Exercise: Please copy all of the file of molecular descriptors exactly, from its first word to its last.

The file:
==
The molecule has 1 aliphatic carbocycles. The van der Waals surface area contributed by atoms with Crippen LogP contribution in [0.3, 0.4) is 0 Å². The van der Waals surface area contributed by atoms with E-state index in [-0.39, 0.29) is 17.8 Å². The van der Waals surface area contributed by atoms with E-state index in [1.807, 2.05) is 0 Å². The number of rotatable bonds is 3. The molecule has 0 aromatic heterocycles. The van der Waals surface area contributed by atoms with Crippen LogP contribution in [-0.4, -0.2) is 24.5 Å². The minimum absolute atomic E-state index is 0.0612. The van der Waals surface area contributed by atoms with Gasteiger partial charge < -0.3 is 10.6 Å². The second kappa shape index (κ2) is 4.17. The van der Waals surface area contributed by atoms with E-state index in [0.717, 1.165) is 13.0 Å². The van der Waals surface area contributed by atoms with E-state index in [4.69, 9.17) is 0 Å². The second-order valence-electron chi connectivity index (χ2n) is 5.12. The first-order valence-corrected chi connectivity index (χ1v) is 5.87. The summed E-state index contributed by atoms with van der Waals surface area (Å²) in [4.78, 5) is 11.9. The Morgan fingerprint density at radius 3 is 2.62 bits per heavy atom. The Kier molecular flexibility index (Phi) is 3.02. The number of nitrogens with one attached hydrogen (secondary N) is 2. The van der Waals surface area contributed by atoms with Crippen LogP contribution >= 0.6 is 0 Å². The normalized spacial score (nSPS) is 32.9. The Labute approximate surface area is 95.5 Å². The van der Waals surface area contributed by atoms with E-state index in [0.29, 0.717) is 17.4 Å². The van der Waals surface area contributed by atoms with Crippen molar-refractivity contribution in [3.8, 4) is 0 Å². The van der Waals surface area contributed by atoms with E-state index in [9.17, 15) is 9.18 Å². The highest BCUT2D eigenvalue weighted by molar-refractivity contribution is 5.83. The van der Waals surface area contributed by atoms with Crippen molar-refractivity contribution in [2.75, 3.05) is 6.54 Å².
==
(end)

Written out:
The molecule has 1 aliphatic carbocycles. The van der Waals surface area contributed by atoms with Crippen LogP contribution in [0.3, 0.4) is 0 Å². The van der Waals surface area contributed by atoms with E-state index in [-0.39, 0.29) is 17.8 Å². The van der Waals surface area contributed by atoms with E-state index in [1.807, 2.05) is 0 Å². The number of rotatable bonds is 3. The molecule has 0 aromatic heterocycles. The van der Waals surface area contributed by atoms with Crippen LogP contribution in [-0.4, -0.2) is 24.5 Å². The minimum absolute atomic E-state index is 0.0612. The van der Waals surface area contributed by atoms with Gasteiger partial charge < -0.3 is 10.6 Å². The second kappa shape index (κ2) is 4.17. The van der Waals surface area contributed by atoms with E-state index in [0.717, 1.165) is 13.0 Å². The van der Waals surface area contributed by atoms with E-state index in [4.69, 9.17) is 0 Å². The second-order valence-electron chi connectivity index (χ2n) is 5.12. The first-order valence-corrected chi connectivity index (χ1v) is 5.87. The summed E-state index contributed by atoms with van der Waals surface area (Å²) in [4.78, 5) is 11.9. The Morgan fingerprint density at radius 3 is 2.62 bits per heavy atom. The Kier molecular flexibility index (Phi) is 3.02. The number of nitrogens with one attached hydrogen (secondary N) is 2. The van der Waals surface area contributed by atoms with Crippen LogP contribution >= 0.6 is 0 Å². The normalized spacial score (nSPS) is 32.9. The Labute approximate surface area is 95.5 Å². The van der Waals surface area contributed by atoms with E-state index in [0.29, 0.717) is 17.4 Å². The van der Waals surface area contributed by atoms with Crippen molar-refractivity contribution in [3.8, 4) is 0 Å². The van der Waals surface area contributed by atoms with E-state index in [9.17, 15) is 9.18 Å². The highest BCUT2D eigenvalue weighted by molar-refractivity contribution is 5.83. The van der Waals surface area contributed by atoms with Crippen molar-refractivity contribution in [2.75, 3.05) is 6.54 Å².